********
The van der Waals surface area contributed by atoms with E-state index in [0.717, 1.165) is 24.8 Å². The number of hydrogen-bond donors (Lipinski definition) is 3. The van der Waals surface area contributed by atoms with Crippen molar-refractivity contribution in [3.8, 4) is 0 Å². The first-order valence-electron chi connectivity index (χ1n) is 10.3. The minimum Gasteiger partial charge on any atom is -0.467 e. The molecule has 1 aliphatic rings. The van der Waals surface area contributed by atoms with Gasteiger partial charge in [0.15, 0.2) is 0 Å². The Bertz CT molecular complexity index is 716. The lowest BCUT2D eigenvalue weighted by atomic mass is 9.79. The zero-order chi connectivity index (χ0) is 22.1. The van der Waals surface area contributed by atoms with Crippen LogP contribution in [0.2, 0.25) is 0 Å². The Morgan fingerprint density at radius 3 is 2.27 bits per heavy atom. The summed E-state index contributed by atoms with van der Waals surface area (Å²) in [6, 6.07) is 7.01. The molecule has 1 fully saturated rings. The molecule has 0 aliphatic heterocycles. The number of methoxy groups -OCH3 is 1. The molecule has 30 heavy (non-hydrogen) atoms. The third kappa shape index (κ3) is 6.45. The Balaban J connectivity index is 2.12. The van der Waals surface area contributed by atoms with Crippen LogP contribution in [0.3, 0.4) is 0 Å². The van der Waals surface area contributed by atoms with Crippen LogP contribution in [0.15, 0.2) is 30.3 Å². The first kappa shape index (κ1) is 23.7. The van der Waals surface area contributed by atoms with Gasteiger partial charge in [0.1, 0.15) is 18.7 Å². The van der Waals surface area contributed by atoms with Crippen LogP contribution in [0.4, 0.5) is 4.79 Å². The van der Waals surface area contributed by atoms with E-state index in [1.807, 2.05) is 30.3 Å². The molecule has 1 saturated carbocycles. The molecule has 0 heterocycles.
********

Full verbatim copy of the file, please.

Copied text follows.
The van der Waals surface area contributed by atoms with E-state index in [0.717, 1.165) is 24.8 Å². The number of hydrogen-bond donors (Lipinski definition) is 3. The van der Waals surface area contributed by atoms with Crippen molar-refractivity contribution in [3.8, 4) is 0 Å². The first-order valence-electron chi connectivity index (χ1n) is 10.3. The minimum Gasteiger partial charge on any atom is -0.467 e. The molecule has 1 aliphatic rings. The van der Waals surface area contributed by atoms with Gasteiger partial charge in [0.15, 0.2) is 0 Å². The Bertz CT molecular complexity index is 716. The lowest BCUT2D eigenvalue weighted by atomic mass is 9.79. The zero-order chi connectivity index (χ0) is 22.1. The van der Waals surface area contributed by atoms with Crippen LogP contribution in [0.2, 0.25) is 0 Å². The Morgan fingerprint density at radius 3 is 2.27 bits per heavy atom. The summed E-state index contributed by atoms with van der Waals surface area (Å²) in [6, 6.07) is 7.01. The molecule has 1 fully saturated rings. The molecule has 0 aliphatic heterocycles. The number of methoxy groups -OCH3 is 1. The molecule has 30 heavy (non-hydrogen) atoms. The third kappa shape index (κ3) is 6.45. The Balaban J connectivity index is 2.12. The van der Waals surface area contributed by atoms with Crippen LogP contribution in [0.3, 0.4) is 0 Å². The van der Waals surface area contributed by atoms with Crippen LogP contribution in [0.15, 0.2) is 30.3 Å². The first kappa shape index (κ1) is 23.7. The van der Waals surface area contributed by atoms with Gasteiger partial charge in [0.1, 0.15) is 18.7 Å². The van der Waals surface area contributed by atoms with Crippen LogP contribution in [0.4, 0.5) is 4.79 Å². The van der Waals surface area contributed by atoms with E-state index in [1.807, 2.05) is 30.3 Å². The molecule has 1 saturated carbocycles. The molecule has 0 heterocycles.